An organisation founded to help the partners and children of Catholic priests has had almost 3,000 hits on its website since it was launched last month.
Coping International was established in Ireland but claims it has members and connections in countries around the world, including Australia, Mexico, the US, and Nigeria.
Its website — copinginternational.com — was launched on December 16 with little fanfare, but Patricia Casey, a senior consultant psychiatrist at the Mater Hospital who has been acting as an adviser on the project, said it had already received just under 3,000 visits.
Prof Casey described the voluntary organisation — which is independent of the Catholic Church but which has received Church support — as a “signpost” for people who are either the former partners or the children of priests.
She said Pope Francis was “aware” of Coping International and added there were “no accurate figures” as to the number of children and former partners of priests in Ireland and around the world. She said in Ireland, there was “a guesstimate of a few dozen, and that “might be an exaggeration”.
“I absolutely support it,” Prof Casey said of the organisation. “I do believe that children should have contact with their fathers in any situation possible and that fathers should take responsibility for their children.”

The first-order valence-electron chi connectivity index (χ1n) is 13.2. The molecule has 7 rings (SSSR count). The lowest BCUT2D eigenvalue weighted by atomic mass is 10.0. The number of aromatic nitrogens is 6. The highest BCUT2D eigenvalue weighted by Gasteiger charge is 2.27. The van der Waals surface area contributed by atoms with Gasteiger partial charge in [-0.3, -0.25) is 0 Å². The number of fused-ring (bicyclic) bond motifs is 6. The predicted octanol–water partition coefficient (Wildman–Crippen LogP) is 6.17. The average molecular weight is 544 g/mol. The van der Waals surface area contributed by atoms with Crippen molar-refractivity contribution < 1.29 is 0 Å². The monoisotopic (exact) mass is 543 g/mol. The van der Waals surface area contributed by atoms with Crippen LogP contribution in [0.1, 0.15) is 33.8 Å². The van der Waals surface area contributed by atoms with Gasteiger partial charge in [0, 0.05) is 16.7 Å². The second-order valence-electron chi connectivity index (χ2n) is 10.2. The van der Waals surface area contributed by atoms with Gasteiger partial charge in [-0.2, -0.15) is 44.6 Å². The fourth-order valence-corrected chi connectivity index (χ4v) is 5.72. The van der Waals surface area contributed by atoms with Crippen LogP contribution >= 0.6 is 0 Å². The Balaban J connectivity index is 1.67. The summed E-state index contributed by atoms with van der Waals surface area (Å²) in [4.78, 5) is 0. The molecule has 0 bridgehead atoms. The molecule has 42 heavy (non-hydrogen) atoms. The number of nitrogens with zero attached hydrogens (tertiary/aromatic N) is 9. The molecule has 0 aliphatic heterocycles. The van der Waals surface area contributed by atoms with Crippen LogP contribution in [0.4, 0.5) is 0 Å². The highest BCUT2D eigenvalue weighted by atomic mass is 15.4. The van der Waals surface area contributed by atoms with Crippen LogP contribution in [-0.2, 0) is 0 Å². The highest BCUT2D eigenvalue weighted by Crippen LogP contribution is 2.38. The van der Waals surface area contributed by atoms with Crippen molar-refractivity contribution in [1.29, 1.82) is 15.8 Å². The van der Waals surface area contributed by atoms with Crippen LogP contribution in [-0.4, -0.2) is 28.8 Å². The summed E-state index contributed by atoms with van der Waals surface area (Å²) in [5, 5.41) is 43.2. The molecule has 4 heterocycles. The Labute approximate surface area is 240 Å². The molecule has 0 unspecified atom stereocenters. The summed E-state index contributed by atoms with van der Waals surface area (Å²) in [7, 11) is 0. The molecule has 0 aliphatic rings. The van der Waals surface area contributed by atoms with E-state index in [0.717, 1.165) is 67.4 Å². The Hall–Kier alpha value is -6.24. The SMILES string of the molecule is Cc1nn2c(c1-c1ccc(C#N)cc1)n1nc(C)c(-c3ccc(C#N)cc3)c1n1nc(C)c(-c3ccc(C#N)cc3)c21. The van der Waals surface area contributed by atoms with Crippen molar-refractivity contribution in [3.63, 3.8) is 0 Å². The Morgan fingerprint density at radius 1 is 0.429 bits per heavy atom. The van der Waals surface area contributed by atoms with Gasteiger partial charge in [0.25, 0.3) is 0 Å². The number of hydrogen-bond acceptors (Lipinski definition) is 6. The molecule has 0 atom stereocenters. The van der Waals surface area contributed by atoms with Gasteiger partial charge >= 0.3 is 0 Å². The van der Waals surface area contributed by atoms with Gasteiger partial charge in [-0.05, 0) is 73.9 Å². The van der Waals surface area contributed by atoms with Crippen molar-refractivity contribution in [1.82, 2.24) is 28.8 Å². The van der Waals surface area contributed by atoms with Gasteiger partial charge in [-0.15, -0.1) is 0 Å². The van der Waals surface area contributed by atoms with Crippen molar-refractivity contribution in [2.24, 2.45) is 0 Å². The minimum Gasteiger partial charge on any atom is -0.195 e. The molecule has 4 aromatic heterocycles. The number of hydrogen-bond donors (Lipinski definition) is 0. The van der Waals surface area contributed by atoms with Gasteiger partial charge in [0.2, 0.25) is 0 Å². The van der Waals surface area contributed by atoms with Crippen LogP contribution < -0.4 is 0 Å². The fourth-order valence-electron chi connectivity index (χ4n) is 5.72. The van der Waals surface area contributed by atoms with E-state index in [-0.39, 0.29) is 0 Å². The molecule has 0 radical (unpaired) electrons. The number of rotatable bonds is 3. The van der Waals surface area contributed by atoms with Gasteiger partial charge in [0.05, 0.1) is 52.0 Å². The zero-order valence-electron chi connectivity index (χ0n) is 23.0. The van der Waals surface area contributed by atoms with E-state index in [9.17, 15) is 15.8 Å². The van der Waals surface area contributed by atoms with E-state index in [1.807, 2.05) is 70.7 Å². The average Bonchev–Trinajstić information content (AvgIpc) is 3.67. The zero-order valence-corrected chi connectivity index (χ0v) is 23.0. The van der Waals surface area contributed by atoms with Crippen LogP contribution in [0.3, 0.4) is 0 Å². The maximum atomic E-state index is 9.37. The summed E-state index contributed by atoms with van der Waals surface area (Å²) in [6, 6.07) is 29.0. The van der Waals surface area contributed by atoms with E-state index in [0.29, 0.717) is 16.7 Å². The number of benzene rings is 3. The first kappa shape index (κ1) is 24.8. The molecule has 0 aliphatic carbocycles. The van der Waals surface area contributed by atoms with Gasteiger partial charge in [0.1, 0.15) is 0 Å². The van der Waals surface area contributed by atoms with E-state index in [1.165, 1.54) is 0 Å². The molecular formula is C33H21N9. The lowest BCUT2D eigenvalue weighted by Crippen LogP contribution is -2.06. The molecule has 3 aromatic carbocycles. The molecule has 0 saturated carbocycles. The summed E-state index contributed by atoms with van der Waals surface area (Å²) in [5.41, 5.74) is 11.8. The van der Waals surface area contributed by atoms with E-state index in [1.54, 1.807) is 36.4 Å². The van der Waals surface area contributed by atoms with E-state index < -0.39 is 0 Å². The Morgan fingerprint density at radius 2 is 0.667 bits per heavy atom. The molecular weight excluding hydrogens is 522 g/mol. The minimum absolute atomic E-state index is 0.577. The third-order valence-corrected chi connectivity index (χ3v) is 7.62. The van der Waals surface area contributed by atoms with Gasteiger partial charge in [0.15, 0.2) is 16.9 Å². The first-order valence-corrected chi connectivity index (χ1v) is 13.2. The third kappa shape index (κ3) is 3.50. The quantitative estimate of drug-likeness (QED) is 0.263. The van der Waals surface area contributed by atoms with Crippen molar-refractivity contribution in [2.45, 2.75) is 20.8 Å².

She said she had dealt with two clients who were the children of priests, and said one common issue was a sense of betrayal.
According to the website: “Coping International seeks to get free and professional help for all children of Catholic priests and their mothers. Coping acts on behalf of children whose fathers remained priests and/or passed away as priests. Some priests may leave the priesthood to take care of their child.”
It said the group was working with the Church to secure free counselling for children of Catholic priests and was liaising with the Church in other countries in the hope of raising the issue and “reaching a consensus that help is needed”.
The Ireland-based founder of the organisation did not wish to comment, but Prof Casey said Coping International would not provide counselling directly but was instead a touchstone for people seeking help.
She said that, in Ireland, clients would be referred to or asked to make contact with their local bishop, with the aim of securing counselling from Towards Healing, a Church-funded counselling and support service for survivors of institutional, clerical, and religious abuse.
In a statement, Coping International said: “The point of Coping is to raise awareness so that in the privacy of their own time, an individual may contact Towards Healing and seek out counselling if that is their desire. Coping has no agenda of celibacy either way as the presence of a child is statement enough.”
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